Colorado River Administration Changes

Lake Mead The Colorado River serves over 40 million people across seven states and Mexico, and the basin has been experiencing historic drought conditions since 2000, according to the Department of the Interior.  The Upper Colorado River Commission, formed in 1948 to help the “Upper Basin” states of Colorado, Wyoming, New Mexico, and Utah administer the Colorado River Compact, unanimously agreed Wednesday, December 12, 2018 to enter into three agreements addressing drought contingency planning.  The agreements, in conjunction with a similar set of agreements currently being negotiated between the “Lower Basin” states of California, Nevada, and Arizona, are intended to increase water levels in Lake Powell and Lake Mead.  The Lower Basin states have been given a deadline of January 31, 2019 by the federal government to complete their agreements, or risk federal involvement in the matter.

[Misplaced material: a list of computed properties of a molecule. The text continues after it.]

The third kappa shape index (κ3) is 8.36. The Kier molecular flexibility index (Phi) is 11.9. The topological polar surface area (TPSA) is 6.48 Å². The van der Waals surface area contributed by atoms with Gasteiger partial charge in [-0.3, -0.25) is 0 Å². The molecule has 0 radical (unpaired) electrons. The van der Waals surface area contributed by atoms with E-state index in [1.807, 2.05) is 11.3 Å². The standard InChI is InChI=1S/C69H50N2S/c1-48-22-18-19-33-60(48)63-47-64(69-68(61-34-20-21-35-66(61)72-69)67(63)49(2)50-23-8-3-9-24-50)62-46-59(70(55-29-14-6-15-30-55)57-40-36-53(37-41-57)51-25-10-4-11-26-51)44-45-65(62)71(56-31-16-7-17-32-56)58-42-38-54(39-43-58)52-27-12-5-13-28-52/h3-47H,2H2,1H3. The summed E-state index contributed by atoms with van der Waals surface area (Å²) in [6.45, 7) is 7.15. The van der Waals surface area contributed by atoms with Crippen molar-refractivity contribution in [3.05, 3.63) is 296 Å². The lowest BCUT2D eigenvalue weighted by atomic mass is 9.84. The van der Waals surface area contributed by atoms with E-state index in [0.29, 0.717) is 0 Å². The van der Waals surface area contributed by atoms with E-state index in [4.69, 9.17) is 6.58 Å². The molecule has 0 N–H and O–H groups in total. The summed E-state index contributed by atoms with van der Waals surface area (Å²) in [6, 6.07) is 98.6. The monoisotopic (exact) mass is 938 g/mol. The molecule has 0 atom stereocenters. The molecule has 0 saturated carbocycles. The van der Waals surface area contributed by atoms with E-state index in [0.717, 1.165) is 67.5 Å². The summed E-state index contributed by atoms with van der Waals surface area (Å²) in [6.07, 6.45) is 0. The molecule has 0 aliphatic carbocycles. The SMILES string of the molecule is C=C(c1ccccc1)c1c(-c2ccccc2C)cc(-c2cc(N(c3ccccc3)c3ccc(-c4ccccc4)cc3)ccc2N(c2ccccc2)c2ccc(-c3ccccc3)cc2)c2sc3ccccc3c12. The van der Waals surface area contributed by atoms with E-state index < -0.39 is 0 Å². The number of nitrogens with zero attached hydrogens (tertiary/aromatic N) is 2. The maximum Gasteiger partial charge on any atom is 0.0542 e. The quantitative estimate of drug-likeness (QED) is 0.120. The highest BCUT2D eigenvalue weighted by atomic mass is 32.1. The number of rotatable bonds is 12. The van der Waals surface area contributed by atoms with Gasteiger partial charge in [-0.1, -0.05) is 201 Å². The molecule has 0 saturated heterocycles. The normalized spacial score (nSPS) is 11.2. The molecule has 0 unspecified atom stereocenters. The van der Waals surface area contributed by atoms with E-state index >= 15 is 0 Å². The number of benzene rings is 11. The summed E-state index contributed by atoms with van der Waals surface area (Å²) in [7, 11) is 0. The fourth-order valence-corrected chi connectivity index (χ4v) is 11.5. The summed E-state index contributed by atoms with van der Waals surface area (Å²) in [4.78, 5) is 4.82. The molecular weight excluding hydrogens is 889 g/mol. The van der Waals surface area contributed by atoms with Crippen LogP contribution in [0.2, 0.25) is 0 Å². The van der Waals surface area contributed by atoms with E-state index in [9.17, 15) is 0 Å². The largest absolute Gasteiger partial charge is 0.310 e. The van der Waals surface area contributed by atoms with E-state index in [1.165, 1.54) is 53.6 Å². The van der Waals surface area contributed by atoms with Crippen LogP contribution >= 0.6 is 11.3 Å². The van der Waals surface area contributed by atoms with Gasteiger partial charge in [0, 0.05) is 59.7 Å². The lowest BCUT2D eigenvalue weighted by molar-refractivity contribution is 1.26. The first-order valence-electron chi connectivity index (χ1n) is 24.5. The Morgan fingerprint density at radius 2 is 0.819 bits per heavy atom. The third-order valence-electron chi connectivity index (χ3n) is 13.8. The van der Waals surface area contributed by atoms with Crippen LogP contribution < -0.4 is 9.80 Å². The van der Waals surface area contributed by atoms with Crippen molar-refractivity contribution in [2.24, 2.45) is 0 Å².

The agreements approved by the Upper Basin states address increased collaboration between the states and the Bureau of Reclamation to manage reservoir releases in the basin, increased allowable storage in Lake Powell if such water is available for storage as a result of conservation efforts in the Upper Basin States (Lake Mead is located in the Lower Basin), and increased cooperation between the Upper and Lower Basin states regarding water conservation and increased storage in Lake Mead.

This level of cooperation amongst the Upper and Lower Basin states is unprecedented.  The basin historically has seen substantial state-to-state conflict and litigation as climate change, drought, and growing populations have put increasing pressure on the Colorado River.  According to US Census Bureau statistics, Colorado, Utah, Arizona, and Nevada have been in the top 10 fastest-growing states, based on population increases, for several years running. Compounding the impacts of explosive population growth on the basin’s water supply, according to the Bureau of Reclamation, the Colorado River Basin has experienced the driest period in over 100 years of historical natural flows since the year 2000.

Lyons Gaddis represents several clients in the Colorado River Basin on water-related and other matters.